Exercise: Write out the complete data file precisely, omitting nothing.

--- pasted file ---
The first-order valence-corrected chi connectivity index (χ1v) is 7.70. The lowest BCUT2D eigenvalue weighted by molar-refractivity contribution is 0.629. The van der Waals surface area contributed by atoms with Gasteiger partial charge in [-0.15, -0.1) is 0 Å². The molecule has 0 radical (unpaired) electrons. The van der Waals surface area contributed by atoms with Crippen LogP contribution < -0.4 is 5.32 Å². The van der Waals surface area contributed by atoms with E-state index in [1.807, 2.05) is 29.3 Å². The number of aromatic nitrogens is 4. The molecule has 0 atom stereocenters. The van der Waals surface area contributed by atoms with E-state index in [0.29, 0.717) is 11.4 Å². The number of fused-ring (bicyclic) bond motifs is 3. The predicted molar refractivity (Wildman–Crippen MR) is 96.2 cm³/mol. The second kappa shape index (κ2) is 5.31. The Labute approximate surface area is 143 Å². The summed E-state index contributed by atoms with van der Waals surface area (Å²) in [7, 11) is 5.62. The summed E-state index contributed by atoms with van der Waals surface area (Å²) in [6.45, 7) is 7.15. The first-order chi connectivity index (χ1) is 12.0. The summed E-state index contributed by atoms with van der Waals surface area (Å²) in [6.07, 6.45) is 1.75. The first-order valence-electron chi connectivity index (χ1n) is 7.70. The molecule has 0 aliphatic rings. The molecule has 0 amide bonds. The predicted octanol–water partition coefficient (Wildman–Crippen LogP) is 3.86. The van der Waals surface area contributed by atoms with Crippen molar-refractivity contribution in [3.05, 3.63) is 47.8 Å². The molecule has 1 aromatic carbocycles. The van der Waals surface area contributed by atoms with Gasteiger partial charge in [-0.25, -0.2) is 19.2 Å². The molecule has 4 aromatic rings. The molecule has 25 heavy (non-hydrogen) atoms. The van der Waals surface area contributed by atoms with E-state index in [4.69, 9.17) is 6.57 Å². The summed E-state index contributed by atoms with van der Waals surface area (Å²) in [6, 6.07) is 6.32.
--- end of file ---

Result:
The first-order valence-corrected chi connectivity index (χ1v) is 7.70. The lowest BCUT2D eigenvalue weighted by molar-refractivity contribution is 0.629. The van der Waals surface area contributed by atoms with Gasteiger partial charge in [-0.15, -0.1) is 0 Å². The molecule has 0 radical (unpaired) electrons. The van der Waals surface area contributed by atoms with Crippen LogP contribution < -0.4 is 5.32 Å². The van der Waals surface area contributed by atoms with E-state index in [1.807, 2.05) is 29.3 Å². The number of aromatic nitrogens is 4. The molecule has 0 atom stereocenters. The van der Waals surface area contributed by atoms with E-state index in [0.29, 0.717) is 11.4 Å². The number of fused-ring (bicyclic) bond motifs is 3. The predicted molar refractivity (Wildman–Crippen MR) is 96.2 cm³/mol. The second kappa shape index (κ2) is 5.31. The Labute approximate surface area is 143 Å². The summed E-state index contributed by atoms with van der Waals surface area (Å²) in [7, 11) is 5.62. The summed E-state index contributed by atoms with van der Waals surface area (Å²) in [6.45, 7) is 7.15. The first-order chi connectivity index (χ1) is 12.0. The summed E-state index contributed by atoms with van der Waals surface area (Å²) in [6.07, 6.45) is 1.75. The first-order valence-electron chi connectivity index (χ1n) is 7.70. The molecule has 0 aliphatic rings. The molecule has 0 amide bonds. The predicted octanol–water partition coefficient (Wildman–Crippen LogP) is 3.86. The van der Waals surface area contributed by atoms with Crippen molar-refractivity contribution in [3.05, 3.63) is 47.8 Å². The molecule has 1 aromatic carbocycles. The van der Waals surface area contributed by atoms with Gasteiger partial charge in [-0.25, -0.2) is 19.2 Å². The molecule has 4 aromatic rings. The molecule has 25 heavy (non-hydrogen) atoms. The van der Waals surface area contributed by atoms with E-state index in [4.69, 9.17) is 6.57 Å². The summed E-state index contributed by atoms with van der Waals surface area (Å²) in [6, 6.07) is 6.32.